In certain circles in Kensington deep interest has been taken in the funeral of a cat belonging to a lady of distinction. It may be questioned if a pussy has ever had so solemn a burial. Except that the church did not lend its sanction, the function was conducted quite as if it had been the interment of a human person of some importance. A respectable undertaker was called in and instructed to conduct the funeral in the ordinary way; the body was to be enclosed in a shell which would go inside a fine oak coffin. There were the usual trappings, including a plate on which was inscribed the statement that “Paul” had been for 17 years the beloved and faithful cat of Miss -, who now mourned his loss in suitable terms. The coffin, with a lovely wreath on it, was displayed in the undertaker’s shop , where it was an object of considerable interest and not a little amusement.

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©Paul Koudounaris

A similar account in the Shepton Mallet Journal of the 24th of February, 1899 informed readers that a wealthy American woman, distraught at the demise of her beloved cat, had decreed that the animal should be interred within the grounds of the country club she attended. The owner’s status is clearly visible from the site of her New York address:

A CAT’S FUNERAL.

The funeral of a £1,000. cat, which is mourned by a wealthy mistress has taken place at the Long Island Country Club. The cat’s owner was Mrs. Peter Adams, of No.254, Madison Avenue, New York City. The body was shipped to Superintendent Tuthill , of the club, encased in a costly coffin with silver trimmings and green satin linen. With it came the request that the cat be buried in some quiet part of the club grounds. The request was complied with. The cat had been a pet of Mrs. Adams for many years, and was a pure Angora.

Perhaps rather more eccentric in nature are the reports of lavish avian entombments, commonly involving pet parrots. The below account in the Dundee Evening Telegraph of the 20th of April, 1935 relates the funeral of such a bird, charmingly depicting the other animals belonging to the family as ‘attending’ the service:

OTHER PETS AT PARROT’S “FUNERAL”

Giles, a Brazilian parrot, has been in the family of Mrs Dyer, wife of Captain A. J. Dyer, of the King’s Head Hotel, Romford, for nearly 70 years.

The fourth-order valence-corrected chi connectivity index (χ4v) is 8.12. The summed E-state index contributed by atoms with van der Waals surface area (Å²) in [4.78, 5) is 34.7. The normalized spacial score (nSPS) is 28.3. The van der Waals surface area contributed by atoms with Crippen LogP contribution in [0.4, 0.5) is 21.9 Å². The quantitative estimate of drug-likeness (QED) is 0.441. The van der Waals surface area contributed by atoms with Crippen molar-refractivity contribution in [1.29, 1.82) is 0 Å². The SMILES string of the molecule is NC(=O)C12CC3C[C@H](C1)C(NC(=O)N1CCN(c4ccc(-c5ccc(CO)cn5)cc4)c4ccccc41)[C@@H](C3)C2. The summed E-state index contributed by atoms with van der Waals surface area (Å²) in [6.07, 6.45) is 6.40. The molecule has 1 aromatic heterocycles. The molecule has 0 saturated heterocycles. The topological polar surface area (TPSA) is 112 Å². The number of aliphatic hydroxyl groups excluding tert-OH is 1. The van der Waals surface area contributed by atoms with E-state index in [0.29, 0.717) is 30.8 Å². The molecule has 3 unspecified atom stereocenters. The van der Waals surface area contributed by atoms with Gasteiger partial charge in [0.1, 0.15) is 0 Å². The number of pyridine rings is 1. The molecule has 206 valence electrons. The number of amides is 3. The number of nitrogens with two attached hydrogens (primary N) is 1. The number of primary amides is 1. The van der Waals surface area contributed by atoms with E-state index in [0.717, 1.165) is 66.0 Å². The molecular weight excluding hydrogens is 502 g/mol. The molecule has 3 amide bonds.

Now he has died.

He has been buried in the garden adjoining the Romford Bowling Green. A spray of white narcissus marks the spot.

Giles had four favourites – two dogs and two cats.

When the parrot was being placed in its grave it was noticed that all four animals had followed the funeral possession from the house and were looking on.

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Woman with Parrot by Karen Arnold is licensed under CC BY 2.0

Sometimes the animals succeeded in making their escape from the deathly proceedings. This jaunty (and rather traumatic) note on the intended burial of a pet parrot with its deceased mistress in the Daily Mirror (2nd of May, 1938), recounts the bird’s escape, protected by the opposition of church officials to zoological ceremony:

Parrot “Escaped” Own Funeral, Sent Wreath

Leicester church officials would not permit the burial of a parrot with its mistress , Mrs. Mary Pollard, on Saturday, which had been her dying wish. So it escaped death – and sent a wreath of tulips.

Mr. Pollard told the “Daily Mirror” yesterday: “My wife begged me to kill forty-year-old Dexy and bury them together, but the thought of it nearly broke my heart. Now I shall continue to keep him as a pet.”

Elsewhere, the trend was often met with a sense of hostility surpassing the playfulness customarily underlying such accounts, particularly as regards the involvement of liturgical practice. A stark example of this attitude can be seen in the following piece, documenting a canine demise in Romania in the 22nd of May edition of the Hull Daily Mail in 1899:

DOG FUNERAL. 

BUCHAREST, May 18.

In Bucharest a day or two since a favourite dog belonging to a man living in the Strada Acvila died, and the loss seems to have turned the man’s brain.

As a last tribute he decided to give it the “rites of the Church,” and in all seriousness and grief has the dead dog clothed in a splendid dress and then laid out on an elaborate catafalque, constructed according to the custom of the Greek Church, and surrounded with flowers and candles, and incense burning!

A squad of gendarmes, however, arrived, and entering, seized the dog, which was taken away and chucked on a rubbish heap, and the catafalque, etc., overturned and thrown into the yard.

This example, printed in the South Wales Daily News on the 12th of December, 1879, is another example of such mockery, manifesting a palpable antipathy towards the entombment of pets. Dripping with sarcasm, the writer barely attempts to conceal his criticism of the proceedings:

A DOG’S FUNERAL. 

An American genius has managed to spend a good deal of money on a dead dog, who must now be worth more than a living lion. This animal has been fashionably buried in a  “casket,” or coffin, as the English say in their patois – a casket with solid silver handles and plates. The interior of the casket was lined with white satin and silk trimmings. The lamented hound was carried to his long home on the casket, covered with a mantle of white satin. Six carriages full of sincere mourners followed him (or her) to a New York cemetery, where he was laid in the family vault of his master. We are not informed, but can easily believe, that his owners engraved R.I.P. on the casket, under the impression that these letters mean “Respected in the parish.” Daily News.